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Home » Looking After » Conservation Land Management » Conserving the Park

Conserving the Park

From Conserving the Coastal Slopes to Conserving the Park

For many years the main problems facing Pembrokeshire’s coastline have been the two extremes of agricultural intensification on the one hand and neglect on the other. To tackle this problem effectively it was felt that a local initiative was needed to complement the national agri-environment scene to ‘fill the gaps’.

Coastal slopes Strumble Head - Copyright Mike AlexanderThe project offered:

• advice
• grant-aid for site infrastructure
• management payments
• sourcing suitable grazing animals
• free practical assistance

This was all provided within a framework which addressed not just biodiversity issues, but also recreation and archaeology.

The scheme received a good response from farmers and resulted in a significant area of land coming back into sustainable management; cliff-tops and coastal slopes are becoming part of the working farm again.

The results:

• dense swathes of bracken and gorse have given way to a patchwork of habitats,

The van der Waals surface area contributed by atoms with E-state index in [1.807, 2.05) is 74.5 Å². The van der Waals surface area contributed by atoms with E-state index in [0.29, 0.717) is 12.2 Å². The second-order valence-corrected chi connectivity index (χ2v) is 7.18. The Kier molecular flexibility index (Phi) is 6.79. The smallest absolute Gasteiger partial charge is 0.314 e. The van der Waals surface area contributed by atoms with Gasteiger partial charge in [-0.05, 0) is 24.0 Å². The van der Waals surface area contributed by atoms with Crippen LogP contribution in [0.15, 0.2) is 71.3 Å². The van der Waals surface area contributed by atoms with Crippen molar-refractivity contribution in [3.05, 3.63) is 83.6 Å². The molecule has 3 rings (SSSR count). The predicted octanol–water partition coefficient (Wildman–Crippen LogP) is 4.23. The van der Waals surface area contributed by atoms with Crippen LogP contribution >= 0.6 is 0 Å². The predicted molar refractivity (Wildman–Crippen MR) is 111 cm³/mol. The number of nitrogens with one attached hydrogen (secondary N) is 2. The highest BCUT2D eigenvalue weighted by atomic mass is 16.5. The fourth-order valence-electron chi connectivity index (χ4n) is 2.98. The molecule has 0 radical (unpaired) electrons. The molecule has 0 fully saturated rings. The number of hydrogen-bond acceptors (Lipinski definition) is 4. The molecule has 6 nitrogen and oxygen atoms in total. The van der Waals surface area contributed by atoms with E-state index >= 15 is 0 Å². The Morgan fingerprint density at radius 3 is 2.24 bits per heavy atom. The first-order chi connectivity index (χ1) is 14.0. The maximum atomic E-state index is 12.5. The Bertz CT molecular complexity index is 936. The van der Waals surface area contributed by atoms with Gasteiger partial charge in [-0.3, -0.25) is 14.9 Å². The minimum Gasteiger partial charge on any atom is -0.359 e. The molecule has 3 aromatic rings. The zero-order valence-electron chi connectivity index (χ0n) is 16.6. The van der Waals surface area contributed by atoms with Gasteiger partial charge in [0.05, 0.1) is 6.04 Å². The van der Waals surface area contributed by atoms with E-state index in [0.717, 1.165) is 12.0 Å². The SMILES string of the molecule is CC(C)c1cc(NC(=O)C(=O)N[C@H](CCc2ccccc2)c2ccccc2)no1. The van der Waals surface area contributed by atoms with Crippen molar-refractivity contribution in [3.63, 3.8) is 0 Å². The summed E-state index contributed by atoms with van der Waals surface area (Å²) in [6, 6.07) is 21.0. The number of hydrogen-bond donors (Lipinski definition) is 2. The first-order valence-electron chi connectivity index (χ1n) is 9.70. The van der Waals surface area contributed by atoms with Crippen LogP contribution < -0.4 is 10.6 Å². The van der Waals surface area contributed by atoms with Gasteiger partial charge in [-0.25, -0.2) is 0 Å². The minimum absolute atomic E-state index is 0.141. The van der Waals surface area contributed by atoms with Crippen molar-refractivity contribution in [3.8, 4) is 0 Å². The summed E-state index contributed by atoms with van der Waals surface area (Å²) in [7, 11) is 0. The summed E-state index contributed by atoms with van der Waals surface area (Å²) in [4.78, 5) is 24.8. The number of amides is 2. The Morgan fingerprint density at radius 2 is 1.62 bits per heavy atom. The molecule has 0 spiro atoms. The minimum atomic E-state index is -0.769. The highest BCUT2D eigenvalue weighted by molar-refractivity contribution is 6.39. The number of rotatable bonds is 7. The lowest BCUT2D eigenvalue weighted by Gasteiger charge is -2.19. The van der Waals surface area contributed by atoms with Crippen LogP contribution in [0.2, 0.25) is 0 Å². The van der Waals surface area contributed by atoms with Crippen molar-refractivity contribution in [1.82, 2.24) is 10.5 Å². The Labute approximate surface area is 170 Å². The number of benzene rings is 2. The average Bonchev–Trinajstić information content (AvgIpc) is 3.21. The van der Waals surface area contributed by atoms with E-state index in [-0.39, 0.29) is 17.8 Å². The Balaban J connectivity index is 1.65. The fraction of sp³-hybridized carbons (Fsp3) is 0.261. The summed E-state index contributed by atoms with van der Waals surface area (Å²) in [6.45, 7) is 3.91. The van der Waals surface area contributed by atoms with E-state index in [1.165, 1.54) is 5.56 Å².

• more wildlife 
• in places, coastal fences have been moved further inland to create a wider coastal corridor, bringing recreational and landscape benefits







Free practical assistance is provided to prepare a site for grazing

"Conserving the Park Scheme"

Following the success of coastal slopes scheme the NPA has incorporated the defining elements and broadened the scheme to tackle areas in the whole of the National Park. We have broadly named this project ‘Conserving the Park Scheme’, and the services offered now form the core work of the NPA’s Conservation Team.

Conservation Team leaflet

We have a rolling programme of sustainable land management advice, guidance and practical assistance that has included 220+ sites covering 2500+ hectares since the scheme began. This advice and the guidelines can be found in the above Help for your wildlife on your land downloadable leaflets.

Our aim is to reinstate the network of wildlife friendly corridors and to manage and enlarge the key wildlife habitats that make up the circulation system of our countryside. This will give species the chance to establish larger, more sustainable populations, and to create new ones.

The idea therefore, is to optimise conditions for wildlife; however, wherever and whenever we can!